"Tommyrot!" Alderton said with some emotion. "Scurrilous rumor, and I'll thank you not to spread that around. I'll be banned from this casino - hell, from every casino between here and Steelhead - if people start believing that." He mopped his face even harder than before.

Barney Elwood was next up. "Mr. Elwood, you seem to have a good motive for wanting Mr. Fallon dead, if it's true that you borrowed money from him that you can't repay."

If my accusation disturbed him, Elwood did not let on. "I had every intention of repaying Fallon, and he knew that," he said coolly. "In any event, lending money entails some risk - as does investing in a business. Fallon and I understood those risks, almost certainly better than you, Miss Jameson."

I could have told him a few things about risks, but chose to ignore the barb. "And do you gamble regularly, Mr. Elwood?"

"I enjoy a good game of cards every once in a while. I'm not a habitué at this casino, if that's what you mean."

"I'm not sure what I mean, which is why I asked the question. You're not much of a drinker." I gestured at the full glass at his elbow.

"I was concentrating on the game. But you are correct, I don't drink much. Perhaps I would have enjoyed it more after we finished with the cards but, alas, as you know, I did not have that opportunity."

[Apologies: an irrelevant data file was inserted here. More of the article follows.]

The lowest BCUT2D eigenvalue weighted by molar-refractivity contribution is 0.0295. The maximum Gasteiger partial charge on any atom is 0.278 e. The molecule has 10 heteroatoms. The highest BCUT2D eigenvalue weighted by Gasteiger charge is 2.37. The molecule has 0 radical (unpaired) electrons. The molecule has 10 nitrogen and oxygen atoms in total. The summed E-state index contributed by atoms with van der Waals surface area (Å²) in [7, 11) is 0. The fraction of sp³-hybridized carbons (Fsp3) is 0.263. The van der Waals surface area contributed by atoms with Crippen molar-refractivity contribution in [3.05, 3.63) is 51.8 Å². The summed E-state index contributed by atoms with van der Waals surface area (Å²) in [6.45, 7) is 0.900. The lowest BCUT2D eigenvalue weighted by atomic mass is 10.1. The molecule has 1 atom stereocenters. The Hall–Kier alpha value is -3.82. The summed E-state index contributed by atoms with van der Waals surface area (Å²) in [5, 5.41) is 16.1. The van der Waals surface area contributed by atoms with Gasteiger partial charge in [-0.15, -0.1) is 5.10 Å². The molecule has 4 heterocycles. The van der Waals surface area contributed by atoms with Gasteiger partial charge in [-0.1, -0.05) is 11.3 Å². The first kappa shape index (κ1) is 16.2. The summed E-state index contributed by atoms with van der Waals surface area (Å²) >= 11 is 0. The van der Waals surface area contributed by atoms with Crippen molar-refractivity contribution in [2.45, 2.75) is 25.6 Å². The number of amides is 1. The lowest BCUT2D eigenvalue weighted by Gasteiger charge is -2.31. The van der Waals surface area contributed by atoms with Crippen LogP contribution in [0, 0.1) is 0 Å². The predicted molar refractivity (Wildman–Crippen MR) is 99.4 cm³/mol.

"Mr. Fursey," I said, "you might have known Mr. Fallon better than anyone in the room, is that correct?"

Fursey balanced his weight uncomfortably first on one foot, then the other. Before he replied, he loosened his tie even further. He looked at Natalie. "Sergeant, I protest. This woman is not a police officer, and yet we seem to be expected to answer her questions."

Natalie smiled. "You're right, sir, you don't have to answer Miss Jameson's questions." Fursey looked smug. "On the other hand, I like her questions, so you could pretend that they're coming from me. If you really want to, I can repeat everything she says and then they'll really come from me. Or you can just do it the easy way."

"Oh, fine," he grumbled. "You're probably right, Miss... whoever you are. I expect I knew Fallon pretty well. I saw him six days a week at the office, and sometimes socially as well."

"And is it the case, as Sergeant Bishop said, he caught you embezzling funds from the firm?"

Fursey rubbed his face. "No! I mean, Fallon accused me of some...irregularities, but it was a misunderstanding that I would have cleared up for him quickly."

"And who will run the business in his place, now that he's gone?"

"I don't know. I suppose I will." Fursey looked uncomfortable.

"And I take it you won't be investigating yourself too carefully about those accusations of fraud?"

"Miss, I don't care if you're friends with the police. I don't like your tone."

"I do apologize, Mr. Fursey. Sometimes I get carried away. On a different topic, are you much of a gambling man? How did you find yourself here tonight?"